Mediation by childhood and adolescent weight gain

The Sobel test showed a suggestive mediating effect of conditional relative weight gain during adolescence (56% of total effect, uncorrected P = 0.037 < 0.05) on the association between the wGRSz and BMI at 18 years, the pathway diagram is shown in Fig. 2. This association disappears after adjusting for the Holm’s sequential Bonferroni multiple testing correction [39], P = 0.037 > 0.0125. Although not significant, it is interesting to note that mid-childhood conditional relative weight gain mediated a further 28% of this association (uncorrected P = 0.15). Conditional relative weight gain in infancy (0.02% of total effect mediated) and early childhood (1.7% of total effect mediated) did not appear to mediate the wGRSz association with adult BMI as evidenced in the significant corrected P values of the direct effect of wGRSz on BMI at 18 years old (Additional file 1: Table S2). The confidence intervals from the Sobel with sample and residual resampling through bootstrapping method confirmed these results.
Fig. 2
Fig. 2

Impact of weighted genetic risk score (wGRSz) on BMI at 18 years via adolescent conditional relative weight gain. Notes: Path a is the direct effect of the wGRSz on mediator (adolescent weight gain). Path b is the mediator’s effect on the outcome (BMI at 18 years) eliminating the effect of wGRSz. The total effect of wGRSz on BMI at 18 years is c = c’ + a × b, where a × b is the indirect effect of wGRSz on BMI at 18 years via adolescent weight gain

Discussion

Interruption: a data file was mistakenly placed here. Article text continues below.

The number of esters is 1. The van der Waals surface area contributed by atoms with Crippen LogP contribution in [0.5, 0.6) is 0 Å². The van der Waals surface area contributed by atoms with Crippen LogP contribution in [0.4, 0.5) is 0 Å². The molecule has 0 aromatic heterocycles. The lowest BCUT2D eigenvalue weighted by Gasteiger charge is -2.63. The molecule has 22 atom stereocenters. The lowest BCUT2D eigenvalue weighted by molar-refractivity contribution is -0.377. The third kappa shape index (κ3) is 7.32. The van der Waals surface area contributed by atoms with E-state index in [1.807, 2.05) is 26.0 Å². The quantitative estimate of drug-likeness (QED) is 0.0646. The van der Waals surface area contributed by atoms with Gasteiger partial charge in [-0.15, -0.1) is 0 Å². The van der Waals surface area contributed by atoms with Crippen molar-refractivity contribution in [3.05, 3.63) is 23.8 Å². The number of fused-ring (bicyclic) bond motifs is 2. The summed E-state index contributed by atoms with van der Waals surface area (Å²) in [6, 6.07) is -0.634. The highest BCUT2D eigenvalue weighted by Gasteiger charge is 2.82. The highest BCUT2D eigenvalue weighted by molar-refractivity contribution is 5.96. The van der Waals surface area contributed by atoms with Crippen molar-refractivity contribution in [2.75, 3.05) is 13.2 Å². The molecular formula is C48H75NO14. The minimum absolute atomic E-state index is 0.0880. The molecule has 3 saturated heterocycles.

In an African population, followed longitudinally from birth to 18 years, we explored the cumulative effect of adult BMI-associated risk variants identified in Caucasian samples on the trajectory of childhood BMI. Only five single SNPs of the 71 previously reported to be associated with adult BMI were replicated in the current study, this is of no surprise, because our sample size (n = 971) was significantly smaller than that used in the GWAS meta-analysis for the discovery of these SNPs (n = 339, 224) [5]. The small sample size may have also influenced the suggestive significant and non-significant indirect effects of the conditional relative weight gain at different growth periods on the wGRS-BMI at 18 years association observed in the current study. Our results also show that the genetic variants that influence adult BMI become increasingly important during the adolescent years (11 to 18 years, peaking between 13 and 14 years). This suggests that the genetic influence on the etiology of obesity follows an increasingly adult pattern starting at age 11 (and possibly earlier in other cohorts). The wGRSz was not associated with BMI increase in infancy and early childhood, indicating that the current cumulative risk score is perhaps not relevant during this period of development. It might also reflect that rapid weight gain in infancy and early childhood are unlikely pathways through which genetic risk for obesity manifests, but other pathways during these growth periods cannot be ruled out [40]. The observation that there was no significant interaction between the genetic score and sex suggests that the genetic etiology of obesity is not substantially different between the sexes, despite the observed differences in BMI growth trajectories [25]. In South Africa, obesity prevalence is much higher in women (70%) than men (40%) across the life course, and further investigation in this sex-specific observation is needed [2, 41].